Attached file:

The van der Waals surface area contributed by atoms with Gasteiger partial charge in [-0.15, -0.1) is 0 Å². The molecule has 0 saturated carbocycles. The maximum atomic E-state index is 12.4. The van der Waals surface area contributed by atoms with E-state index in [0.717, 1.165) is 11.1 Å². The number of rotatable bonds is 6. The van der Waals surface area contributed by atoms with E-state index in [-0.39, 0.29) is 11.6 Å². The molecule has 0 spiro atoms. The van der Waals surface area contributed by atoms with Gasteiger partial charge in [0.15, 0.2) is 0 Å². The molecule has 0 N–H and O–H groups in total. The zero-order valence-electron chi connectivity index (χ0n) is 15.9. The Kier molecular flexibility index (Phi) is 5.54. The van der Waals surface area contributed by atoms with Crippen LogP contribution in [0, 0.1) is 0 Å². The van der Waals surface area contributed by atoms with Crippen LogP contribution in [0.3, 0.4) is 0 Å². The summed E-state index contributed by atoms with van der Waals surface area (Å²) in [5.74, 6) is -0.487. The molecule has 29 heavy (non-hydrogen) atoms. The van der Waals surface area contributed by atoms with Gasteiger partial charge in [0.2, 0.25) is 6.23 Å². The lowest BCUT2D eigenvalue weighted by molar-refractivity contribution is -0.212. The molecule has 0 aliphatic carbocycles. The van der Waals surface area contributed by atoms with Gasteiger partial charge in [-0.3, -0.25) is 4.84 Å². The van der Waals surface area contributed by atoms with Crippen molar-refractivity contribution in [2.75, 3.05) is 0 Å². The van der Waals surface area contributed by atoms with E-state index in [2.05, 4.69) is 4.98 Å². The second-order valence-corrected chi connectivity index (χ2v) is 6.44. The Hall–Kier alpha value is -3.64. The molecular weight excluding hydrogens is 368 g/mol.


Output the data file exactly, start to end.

The van der Waals surface area contributed by atoms with Gasteiger partial charge in [-0.15, -0.1) is 0 Å². The molecule has 0 saturated carbocycles. The maximum atomic E-state index is 12.4. The van der Waals surface area contributed by atoms with E-state index in [0.717, 1.165) is 11.1 Å². The number of rotatable bonds is 6. The van der Waals surface area contributed by atoms with E-state index in [-0.39, 0.29) is 11.6 Å². The molecule has 0 spiro atoms. The van der Waals surface area contributed by atoms with Gasteiger partial charge in [0.15, 0.2) is 0 Å². The molecule has 0 N–H and O–H groups in total. The zero-order valence-electron chi connectivity index (χ0n) is 15.9. The Kier molecular flexibility index (Phi) is 5.54. The van der Waals surface area contributed by atoms with Crippen LogP contribution in [0, 0.1) is 0 Å². The van der Waals surface area contributed by atoms with Crippen LogP contribution in [0.3, 0.4) is 0 Å². The summed E-state index contributed by atoms with van der Waals surface area (Å²) in [5.74, 6) is -0.487. The molecule has 29 heavy (non-hydrogen) atoms. The van der Waals surface area contributed by atoms with Gasteiger partial charge in [0.2, 0.25) is 6.23 Å². The lowest BCUT2D eigenvalue weighted by molar-refractivity contribution is -0.212. The molecule has 0 aliphatic carbocycles. The van der Waals surface area contributed by atoms with Gasteiger partial charge in [-0.3, -0.25) is 4.84 Å². The van der Waals surface area contributed by atoms with Crippen molar-refractivity contribution in [2.75, 3.05) is 0 Å². The van der Waals surface area contributed by atoms with E-state index in [2.05, 4.69) is 4.98 Å². The second-order valence-corrected chi connectivity index (χ2v) is 6.44. The Hall–Kier alpha value is -3.64. The molecular weight excluding hydrogens is 368 g/mol.